So a few days ago Andy Robertson was on his way back from leaving his car serviced when in a side street he saw the tall brick tower of the Overbridge and Springfield Mills.
There is something very impressive about this relic of a once proud mill caught in the fast fading sunlight of a winter afternoon.
Now there will be people who can tell me much more about the mill.
It was a listed building, appears as one of the 51 Salford mills and in time I will discover its history.
I know that in 1951 it was owned by Halls Threads Ltd because I have come across an advert for the firm and the Mill.
But that is at present all I have until I start digging deeper.
That said I did come across this from Greater Manchester Fire Service from April 2011*
"Salford firefighters tackle empty mill blaze
Just before 10pm on Thursday, April 7 fire crews from Manchester Central, Salford and Broughton Fire Stations attended a fire in a two storey empty building 100m by 20m at Overbridge and Springfield Mill, Sherbourne St West, Strangeways, Manchester.
At the height of the blaze approximately 50 firefighters tackled an intense fire that engulfed both floors of the two storey building. Firefighters used 5 jets, assisted by a high reach aerial monitor jet to successfully extinguish the fire.
The building was severely damaged by fire and part of the roof structure collapsed, it is expected that firefighters will be at the scene throughout the night and into tomorrow morning damping down and making the scene safe."
The building dated from 1845 and was a cotton spinning or doubling mill which by 1996 like so many old mills was in multiple occupation.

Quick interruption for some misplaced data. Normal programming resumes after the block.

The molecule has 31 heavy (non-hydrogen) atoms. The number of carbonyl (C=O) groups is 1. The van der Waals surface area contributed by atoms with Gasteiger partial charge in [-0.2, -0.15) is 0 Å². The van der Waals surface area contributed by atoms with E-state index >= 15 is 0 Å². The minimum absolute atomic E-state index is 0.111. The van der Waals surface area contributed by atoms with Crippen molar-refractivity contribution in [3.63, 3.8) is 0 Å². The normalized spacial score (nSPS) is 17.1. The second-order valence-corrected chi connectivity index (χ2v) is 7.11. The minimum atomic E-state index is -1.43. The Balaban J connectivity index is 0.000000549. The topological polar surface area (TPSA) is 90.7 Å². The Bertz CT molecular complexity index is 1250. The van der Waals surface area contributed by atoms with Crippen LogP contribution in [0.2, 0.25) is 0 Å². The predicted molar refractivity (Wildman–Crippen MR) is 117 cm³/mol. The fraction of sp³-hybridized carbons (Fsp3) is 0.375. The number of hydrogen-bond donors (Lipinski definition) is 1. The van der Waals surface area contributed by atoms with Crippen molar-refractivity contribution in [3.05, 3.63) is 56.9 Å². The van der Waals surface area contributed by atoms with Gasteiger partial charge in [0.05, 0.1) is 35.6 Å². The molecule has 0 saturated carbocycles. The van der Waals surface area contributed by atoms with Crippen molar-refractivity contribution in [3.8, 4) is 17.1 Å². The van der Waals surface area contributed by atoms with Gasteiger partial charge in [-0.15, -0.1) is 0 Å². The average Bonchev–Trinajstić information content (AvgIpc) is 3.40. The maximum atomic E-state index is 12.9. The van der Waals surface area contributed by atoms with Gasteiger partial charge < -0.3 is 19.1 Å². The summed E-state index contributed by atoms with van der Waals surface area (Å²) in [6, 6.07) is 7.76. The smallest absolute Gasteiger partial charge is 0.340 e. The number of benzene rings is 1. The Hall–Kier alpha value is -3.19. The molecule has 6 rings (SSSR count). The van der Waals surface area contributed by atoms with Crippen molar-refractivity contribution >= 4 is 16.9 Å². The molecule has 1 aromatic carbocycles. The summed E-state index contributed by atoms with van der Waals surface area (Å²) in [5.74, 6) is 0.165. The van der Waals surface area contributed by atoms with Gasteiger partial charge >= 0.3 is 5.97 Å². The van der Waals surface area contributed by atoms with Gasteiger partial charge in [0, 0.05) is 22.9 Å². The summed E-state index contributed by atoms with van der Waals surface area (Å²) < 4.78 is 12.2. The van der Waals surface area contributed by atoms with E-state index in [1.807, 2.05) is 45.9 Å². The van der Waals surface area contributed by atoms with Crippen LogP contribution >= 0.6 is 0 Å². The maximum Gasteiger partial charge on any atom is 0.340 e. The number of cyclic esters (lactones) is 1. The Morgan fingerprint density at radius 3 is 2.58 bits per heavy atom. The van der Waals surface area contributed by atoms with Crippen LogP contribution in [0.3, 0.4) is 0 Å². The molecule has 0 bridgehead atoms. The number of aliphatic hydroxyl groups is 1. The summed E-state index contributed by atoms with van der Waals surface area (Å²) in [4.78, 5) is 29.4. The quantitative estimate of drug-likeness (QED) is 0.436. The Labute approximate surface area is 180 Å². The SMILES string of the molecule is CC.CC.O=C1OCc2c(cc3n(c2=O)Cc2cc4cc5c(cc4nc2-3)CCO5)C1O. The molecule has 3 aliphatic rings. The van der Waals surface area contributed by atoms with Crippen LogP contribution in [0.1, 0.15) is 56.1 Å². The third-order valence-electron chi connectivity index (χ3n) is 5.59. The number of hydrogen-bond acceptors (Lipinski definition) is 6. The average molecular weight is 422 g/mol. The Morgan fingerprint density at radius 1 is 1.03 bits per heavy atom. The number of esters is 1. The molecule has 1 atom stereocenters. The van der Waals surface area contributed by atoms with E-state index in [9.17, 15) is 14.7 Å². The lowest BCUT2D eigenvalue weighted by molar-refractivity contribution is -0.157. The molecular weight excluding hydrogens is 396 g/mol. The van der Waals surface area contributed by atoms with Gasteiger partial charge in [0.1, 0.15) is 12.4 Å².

The site comprised a spinning mill with external engine house, warehouse, office and stable range across a courtyard, and various ancillary buildings to the rear of the site.
The mill was made of brick with cast iron columns supporting cast iron beams and timber beams on upper floors.
To the south west of the building there was a circular stair tower with a main entrance at its base.
The engine house was probably built in the 20th century and according to English Heritage was a “good example of an 1840s mill with typical courtyard layout and surviving substantially intact."**
Alas no more.
All of which makes Andy’s picture a timely reminder of what we have lost, but maybe there will be people who can tell me more.
Picture; from the collection of Andy Robertson
*Greater Manchester Fire, http://www.salfordonline.com/gmfnews_page/27244-salford_firefighters_tackle_empty_mill_blaze.html
** British Listed Buildings, http://www.britishlistedbuildings.co.uk/en-471591-springfield-and-overbridge-mills-